The AVS Video Converter software ( works great for PC use.  Mac’s iMovie has many features, so as a PC user you’ll find benefits in other software such as AVS Converters.  Should you need to convert any DVD’s, AVS does so to these formats: AVI (DivX, XviD, etc.), DV AVI, MP4 (inc. Sony PSP and Apple iPod), WMV, 3GP, 3G2, QuickTime (MOV, QT), SWF, DVD, VOB, VRO,MPG, MPEG 1,2,4, MOD, DAT, VCD, SVCD, ASF, ASX, MJPEG, H.263, H.264, Real Video (RM, RMVB), DVR-MS, MKV, OGM, FLVAVS Converter also allows you to:

Create movie DVD’s or VCD and SVCD from video files of all supported formats and even split your movie into chapters.

Convert video files and DVD to DVD, hard drive, Sony PSP, Apple iPod, Archos, Zen Creative or any other portable media player.  The AVS Audio Converter also supports Memory Stick Video format with thumbnail preview.

Convert video content for DVD/MPEG-4 players (with DivX/XviD support) and handled devices like Sony PSP, Apple iPod, Portable Media Player (PMP), and GSM or

CDMA mobile phones.   You may also transfer video files via Infrared, Bluetooth or a USB cable.

Make Flash SWF, Real Video or WMV movies for your web site. Video converter will help you to convert video to small movie files ready to be streamed across the internet for web publishing.

Convert video to audio tracks and images.  Save audio streams as audio files, extract single frames and save them as image files.

Enhance your movies
This converter offers timeline video editing. Convert video and delete unwanted parts.  You can even split and join video files, rotate, and add titles and credits.   You may also apply more than 50 audio and video effects to your movies.

Batch mode Video Converter
Convert several video files at once.   You can split and even merge and make different file into one DVD.

Don’t let the important moments pass you by without capturing them – at home, in the classroom and abroad for the world to see for generations and civilizations to come.

I’ll do my part as well.  So now when I see Pop starting into a story, I’m sure to have my camera ready as we make video history.

Barry S. Britt is the Executive Producer and Education Coordinator of Soundzabound Royalty Free Music in Atlanta, GA.

An initiative to capture history in the making is not just limited to history class, social studies, western civilization and American History.  It’s for everyone.  With this in mind, making video history may also be applicable to the following subjects and areas of interest:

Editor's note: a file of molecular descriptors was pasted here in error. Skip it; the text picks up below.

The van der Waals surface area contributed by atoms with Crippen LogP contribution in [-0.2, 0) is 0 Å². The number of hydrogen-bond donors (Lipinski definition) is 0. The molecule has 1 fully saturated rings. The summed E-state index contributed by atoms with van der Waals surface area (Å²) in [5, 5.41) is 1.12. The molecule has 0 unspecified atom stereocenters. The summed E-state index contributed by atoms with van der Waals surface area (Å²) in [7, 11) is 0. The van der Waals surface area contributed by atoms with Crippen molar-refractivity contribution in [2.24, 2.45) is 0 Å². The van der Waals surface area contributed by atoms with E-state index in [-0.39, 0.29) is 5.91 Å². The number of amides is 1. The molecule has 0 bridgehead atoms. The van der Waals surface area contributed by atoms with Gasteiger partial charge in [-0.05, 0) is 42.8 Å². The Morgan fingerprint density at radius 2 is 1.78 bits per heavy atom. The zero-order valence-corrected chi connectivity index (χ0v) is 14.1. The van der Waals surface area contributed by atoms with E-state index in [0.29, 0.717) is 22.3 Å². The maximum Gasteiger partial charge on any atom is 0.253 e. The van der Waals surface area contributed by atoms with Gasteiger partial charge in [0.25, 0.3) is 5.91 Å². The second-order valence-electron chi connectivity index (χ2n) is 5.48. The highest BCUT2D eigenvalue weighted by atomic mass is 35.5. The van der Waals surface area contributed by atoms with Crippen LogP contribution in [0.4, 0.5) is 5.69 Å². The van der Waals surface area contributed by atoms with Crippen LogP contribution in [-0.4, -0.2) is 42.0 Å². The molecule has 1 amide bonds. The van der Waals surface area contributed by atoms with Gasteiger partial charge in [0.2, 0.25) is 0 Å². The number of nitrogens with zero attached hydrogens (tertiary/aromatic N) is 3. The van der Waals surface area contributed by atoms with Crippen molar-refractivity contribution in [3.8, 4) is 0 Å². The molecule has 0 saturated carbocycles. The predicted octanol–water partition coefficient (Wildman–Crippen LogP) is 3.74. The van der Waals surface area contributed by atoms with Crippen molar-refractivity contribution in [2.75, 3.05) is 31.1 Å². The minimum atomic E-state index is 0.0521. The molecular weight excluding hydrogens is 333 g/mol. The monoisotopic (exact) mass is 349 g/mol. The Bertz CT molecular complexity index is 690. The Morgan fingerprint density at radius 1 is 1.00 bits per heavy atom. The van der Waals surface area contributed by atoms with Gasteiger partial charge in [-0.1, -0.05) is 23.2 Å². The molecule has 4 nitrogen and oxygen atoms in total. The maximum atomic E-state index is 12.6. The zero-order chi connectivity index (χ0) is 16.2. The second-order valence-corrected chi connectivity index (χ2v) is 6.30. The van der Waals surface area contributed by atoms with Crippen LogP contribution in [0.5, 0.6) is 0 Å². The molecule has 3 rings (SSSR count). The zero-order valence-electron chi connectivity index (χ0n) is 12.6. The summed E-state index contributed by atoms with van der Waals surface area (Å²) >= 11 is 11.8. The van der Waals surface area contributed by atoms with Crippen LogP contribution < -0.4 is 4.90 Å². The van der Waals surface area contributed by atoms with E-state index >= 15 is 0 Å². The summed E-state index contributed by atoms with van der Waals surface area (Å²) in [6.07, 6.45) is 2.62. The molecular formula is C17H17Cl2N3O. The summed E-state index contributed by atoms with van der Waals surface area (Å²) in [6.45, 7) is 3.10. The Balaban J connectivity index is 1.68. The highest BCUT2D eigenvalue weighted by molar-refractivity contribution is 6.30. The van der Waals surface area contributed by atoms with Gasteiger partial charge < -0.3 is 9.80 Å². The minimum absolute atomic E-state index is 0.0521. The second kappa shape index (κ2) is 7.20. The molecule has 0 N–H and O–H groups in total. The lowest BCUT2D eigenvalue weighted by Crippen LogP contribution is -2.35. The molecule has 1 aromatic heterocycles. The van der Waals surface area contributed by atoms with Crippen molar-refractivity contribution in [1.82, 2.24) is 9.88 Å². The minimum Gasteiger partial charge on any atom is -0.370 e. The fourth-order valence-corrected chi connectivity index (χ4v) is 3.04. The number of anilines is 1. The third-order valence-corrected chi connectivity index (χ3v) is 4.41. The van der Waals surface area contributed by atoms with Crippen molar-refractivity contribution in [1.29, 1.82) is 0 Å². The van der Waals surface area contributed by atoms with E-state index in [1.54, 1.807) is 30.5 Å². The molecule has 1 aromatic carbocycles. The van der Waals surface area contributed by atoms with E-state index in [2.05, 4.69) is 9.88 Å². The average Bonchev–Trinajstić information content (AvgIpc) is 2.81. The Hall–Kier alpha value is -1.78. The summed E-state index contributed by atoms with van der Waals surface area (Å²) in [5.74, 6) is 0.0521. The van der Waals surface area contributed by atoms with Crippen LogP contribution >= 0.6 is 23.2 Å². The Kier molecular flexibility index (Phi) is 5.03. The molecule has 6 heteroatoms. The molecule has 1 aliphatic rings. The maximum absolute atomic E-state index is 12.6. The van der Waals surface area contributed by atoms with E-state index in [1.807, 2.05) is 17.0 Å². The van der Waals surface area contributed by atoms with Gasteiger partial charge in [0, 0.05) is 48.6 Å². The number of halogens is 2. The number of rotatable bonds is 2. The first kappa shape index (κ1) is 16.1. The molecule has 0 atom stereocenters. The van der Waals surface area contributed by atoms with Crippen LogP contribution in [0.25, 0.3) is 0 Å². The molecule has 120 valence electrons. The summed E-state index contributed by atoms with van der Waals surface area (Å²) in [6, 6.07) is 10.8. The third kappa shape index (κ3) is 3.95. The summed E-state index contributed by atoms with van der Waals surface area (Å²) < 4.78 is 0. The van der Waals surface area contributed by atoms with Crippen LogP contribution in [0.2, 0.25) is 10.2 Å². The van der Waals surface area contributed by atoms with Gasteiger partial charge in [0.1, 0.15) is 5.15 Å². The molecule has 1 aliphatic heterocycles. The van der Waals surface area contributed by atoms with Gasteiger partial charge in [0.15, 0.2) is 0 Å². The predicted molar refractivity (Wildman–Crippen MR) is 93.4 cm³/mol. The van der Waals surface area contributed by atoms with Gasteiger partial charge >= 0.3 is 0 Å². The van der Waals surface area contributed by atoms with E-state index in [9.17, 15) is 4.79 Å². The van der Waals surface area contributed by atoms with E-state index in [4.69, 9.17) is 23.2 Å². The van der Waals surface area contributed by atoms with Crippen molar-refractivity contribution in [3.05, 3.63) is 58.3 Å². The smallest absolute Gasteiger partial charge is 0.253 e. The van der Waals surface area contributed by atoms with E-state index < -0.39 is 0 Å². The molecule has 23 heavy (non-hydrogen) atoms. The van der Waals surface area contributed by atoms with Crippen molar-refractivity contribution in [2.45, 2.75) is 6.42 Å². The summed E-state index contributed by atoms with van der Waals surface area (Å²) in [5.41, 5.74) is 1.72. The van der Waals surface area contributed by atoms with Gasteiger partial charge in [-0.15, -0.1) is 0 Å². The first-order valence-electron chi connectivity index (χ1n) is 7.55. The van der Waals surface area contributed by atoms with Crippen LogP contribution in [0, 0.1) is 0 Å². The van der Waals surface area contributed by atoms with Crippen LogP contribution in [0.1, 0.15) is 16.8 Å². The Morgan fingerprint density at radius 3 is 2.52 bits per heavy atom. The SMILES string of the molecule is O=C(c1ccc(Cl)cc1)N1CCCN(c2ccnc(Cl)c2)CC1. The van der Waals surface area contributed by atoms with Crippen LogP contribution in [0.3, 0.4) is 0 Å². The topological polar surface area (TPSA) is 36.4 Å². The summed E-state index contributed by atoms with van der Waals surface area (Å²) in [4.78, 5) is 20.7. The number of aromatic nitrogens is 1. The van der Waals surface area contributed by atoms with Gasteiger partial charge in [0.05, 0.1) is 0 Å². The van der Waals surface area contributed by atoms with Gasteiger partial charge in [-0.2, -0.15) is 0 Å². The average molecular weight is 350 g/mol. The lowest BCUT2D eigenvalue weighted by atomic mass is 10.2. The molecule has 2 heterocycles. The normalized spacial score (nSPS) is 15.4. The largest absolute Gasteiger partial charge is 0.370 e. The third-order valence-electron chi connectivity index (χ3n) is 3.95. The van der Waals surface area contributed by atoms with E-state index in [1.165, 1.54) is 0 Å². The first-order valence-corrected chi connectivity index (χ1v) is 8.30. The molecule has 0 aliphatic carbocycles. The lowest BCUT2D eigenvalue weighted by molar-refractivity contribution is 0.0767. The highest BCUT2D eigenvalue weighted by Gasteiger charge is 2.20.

Example:  Psychological studies and research among test groups videoed in the present, published and archived for those in the past to view and learn from the contents.

Example:  Recording social interaction such as at a concert, political rally or other social gathering in order to demonstrate your research on sociological behaviors.  Making video history will allow future viewers to learn from you or your students findings.

Science and Physics
Example:  Sorry to go there, but the numerous videos that appeared on YouTube which demonstrates what happens when you place mentos into Coca-Cola is a perfect example.  Perhaps you and your students can be creative and explore, research and video other types of experiments.

Language Arts
Example:  Video poetry readings and spoken word enactments created by students themselves.  Herein lies an avenue where the act is only the beginning, and the content of what is being said reflects thoughts and ideas of a present time period or people group.

And the obvious
Computer & Technology Courses
Media Science and Festivals

(Side bar)
Links related to this article:
Video Converter - for real sound effects (for example sounds of World War II Japanese fighter planes and cars from the 1940’s)

Also see:
“Getting Started with Windows Movie Maker”
“Thanks for the Memories” by Marybeth Miller

(Side Bar)
Careful regarding copyrights
 Never publish your videos which contain popular music from an era without the written permission from the copyright holder(s) (even for education).
 Don’t assume that because audio is royalty free that you are allowed to synchronize and publish in your video - especially for broadcast, duplication or archival.
 Read the license carefully, or at least the section which describes permissions and limitations before inserting into your video and more importantly before publishing to the web.